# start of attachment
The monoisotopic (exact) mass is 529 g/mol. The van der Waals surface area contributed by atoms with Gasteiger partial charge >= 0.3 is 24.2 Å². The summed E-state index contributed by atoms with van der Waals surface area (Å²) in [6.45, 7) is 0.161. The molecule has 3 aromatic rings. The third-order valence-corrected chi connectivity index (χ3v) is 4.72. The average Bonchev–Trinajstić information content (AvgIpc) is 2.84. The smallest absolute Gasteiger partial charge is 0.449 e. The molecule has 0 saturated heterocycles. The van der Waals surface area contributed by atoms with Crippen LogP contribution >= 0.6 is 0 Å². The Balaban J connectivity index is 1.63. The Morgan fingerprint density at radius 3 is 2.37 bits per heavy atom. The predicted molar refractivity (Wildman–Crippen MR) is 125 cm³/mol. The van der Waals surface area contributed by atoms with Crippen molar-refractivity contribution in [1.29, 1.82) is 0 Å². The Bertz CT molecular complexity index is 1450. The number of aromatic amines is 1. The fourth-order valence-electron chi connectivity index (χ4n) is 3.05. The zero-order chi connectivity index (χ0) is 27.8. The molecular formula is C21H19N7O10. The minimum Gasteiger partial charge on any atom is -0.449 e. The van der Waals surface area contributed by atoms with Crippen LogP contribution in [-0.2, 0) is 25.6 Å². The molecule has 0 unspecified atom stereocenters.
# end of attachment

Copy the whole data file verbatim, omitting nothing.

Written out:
The monoisotopic (exact) mass is 529 g/mol. The van der Waals surface area contributed by atoms with Gasteiger partial charge >= 0.3 is 24.2 Å². The summed E-state index contributed by atoms with van der Waals surface area (Å²) in [6.45, 7) is 0.161. The molecule has 3 aromatic rings. The third-order valence-corrected chi connectivity index (χ3v) is 4.72. The average Bonchev–Trinajstić information content (AvgIpc) is 2.84. The smallest absolute Gasteiger partial charge is 0.449 e. The molecule has 0 saturated heterocycles. The van der Waals surface area contributed by atoms with Crippen LogP contribution >= 0.6 is 0 Å². The Balaban J connectivity index is 1.63. The Morgan fingerprint density at radius 3 is 2.37 bits per heavy atom. The predicted molar refractivity (Wildman–Crippen MR) is 125 cm³/mol. The van der Waals surface area contributed by atoms with Crippen molar-refractivity contribution in [1.29, 1.82) is 0 Å². The Bertz CT molecular complexity index is 1450. The number of aromatic amines is 1. The fourth-order valence-electron chi connectivity index (χ4n) is 3.05. The zero-order chi connectivity index (χ0) is 27.8. The molecular formula is C21H19N7O10. The minimum Gasteiger partial charge on any atom is -0.449 e. The van der Waals surface area contributed by atoms with Crippen LogP contribution in [-0.2, 0) is 25.6 Å². The molecule has 0 unspecified atom stereocenters.